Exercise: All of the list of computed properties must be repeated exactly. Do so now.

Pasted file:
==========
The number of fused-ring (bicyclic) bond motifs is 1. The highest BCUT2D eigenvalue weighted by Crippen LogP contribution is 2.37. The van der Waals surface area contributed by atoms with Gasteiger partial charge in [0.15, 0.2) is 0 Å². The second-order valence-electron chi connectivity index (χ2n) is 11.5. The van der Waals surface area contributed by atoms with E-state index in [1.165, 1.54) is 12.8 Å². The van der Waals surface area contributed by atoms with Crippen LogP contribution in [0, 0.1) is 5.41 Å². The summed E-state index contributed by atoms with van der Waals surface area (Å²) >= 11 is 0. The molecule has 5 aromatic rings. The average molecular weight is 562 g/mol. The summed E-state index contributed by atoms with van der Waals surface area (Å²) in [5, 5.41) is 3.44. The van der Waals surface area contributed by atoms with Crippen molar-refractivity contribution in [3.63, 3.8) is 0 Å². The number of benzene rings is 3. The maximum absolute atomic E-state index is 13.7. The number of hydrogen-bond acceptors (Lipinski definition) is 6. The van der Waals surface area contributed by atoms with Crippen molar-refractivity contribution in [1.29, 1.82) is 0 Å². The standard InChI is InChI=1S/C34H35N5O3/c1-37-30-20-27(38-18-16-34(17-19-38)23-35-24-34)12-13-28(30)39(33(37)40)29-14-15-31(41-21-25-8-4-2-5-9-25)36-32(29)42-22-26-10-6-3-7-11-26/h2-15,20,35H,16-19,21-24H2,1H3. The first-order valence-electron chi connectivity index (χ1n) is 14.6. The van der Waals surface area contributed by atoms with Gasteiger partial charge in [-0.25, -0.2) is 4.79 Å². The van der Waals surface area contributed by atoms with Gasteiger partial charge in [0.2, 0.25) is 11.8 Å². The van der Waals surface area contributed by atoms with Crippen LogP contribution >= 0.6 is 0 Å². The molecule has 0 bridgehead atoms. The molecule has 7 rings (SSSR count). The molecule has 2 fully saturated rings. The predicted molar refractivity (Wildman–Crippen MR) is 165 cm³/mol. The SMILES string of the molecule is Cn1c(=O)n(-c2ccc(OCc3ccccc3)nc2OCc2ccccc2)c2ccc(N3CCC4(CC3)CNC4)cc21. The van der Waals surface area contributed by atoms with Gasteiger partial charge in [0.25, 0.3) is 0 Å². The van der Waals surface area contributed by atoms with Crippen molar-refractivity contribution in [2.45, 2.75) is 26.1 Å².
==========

The number of fused-ring (bicyclic) bond motifs is 1. The highest BCUT2D eigenvalue weighted by Crippen LogP contribution is 2.37. The van der Waals surface area contributed by atoms with Gasteiger partial charge in [0.15, 0.2) is 0 Å². The second-order valence-electron chi connectivity index (χ2n) is 11.5. The van der Waals surface area contributed by atoms with E-state index in [1.165, 1.54) is 12.8 Å². The van der Waals surface area contributed by atoms with Crippen LogP contribution in [0, 0.1) is 5.41 Å². The summed E-state index contributed by atoms with van der Waals surface area (Å²) >= 11 is 0. The molecule has 5 aromatic rings. The average molecular weight is 562 g/mol. The summed E-state index contributed by atoms with van der Waals surface area (Å²) in [5, 5.41) is 3.44. The van der Waals surface area contributed by atoms with Crippen molar-refractivity contribution in [3.63, 3.8) is 0 Å². The number of benzene rings is 3. The maximum absolute atomic E-state index is 13.7. The number of hydrogen-bond acceptors (Lipinski definition) is 6. The van der Waals surface area contributed by atoms with Crippen molar-refractivity contribution in [1.29, 1.82) is 0 Å². The standard InChI is InChI=1S/C34H35N5O3/c1-37-30-20-27(38-18-16-34(17-19-38)23-35-24-34)12-13-28(30)39(33(37)40)29-14-15-31(41-21-25-8-4-2-5-9-25)36-32(29)42-22-26-10-6-3-7-11-26/h2-15,20,35H,16-19,21-24H2,1H3. The first-order valence-electron chi connectivity index (χ1n) is 14.6. The van der Waals surface area contributed by atoms with Gasteiger partial charge in [-0.25, -0.2) is 4.79 Å². The van der Waals surface area contributed by atoms with Gasteiger partial charge in [0.2, 0.25) is 11.8 Å². The van der Waals surface area contributed by atoms with Crippen LogP contribution >= 0.6 is 0 Å². The molecule has 0 bridgehead atoms. The molecule has 7 rings (SSSR count). The molecule has 2 fully saturated rings. The predicted molar refractivity (Wildman–Crippen MR) is 165 cm³/mol. The SMILES string of the molecule is Cn1c(=O)n(-c2ccc(OCc3ccccc3)nc2OCc2ccccc2)c2ccc(N3CCC4(CC3)CNC4)cc21. The van der Waals surface area contributed by atoms with Gasteiger partial charge in [0.25, 0.3) is 0 Å². The van der Waals surface area contributed by atoms with Crippen molar-refractivity contribution in [2.45, 2.75) is 26.1 Å².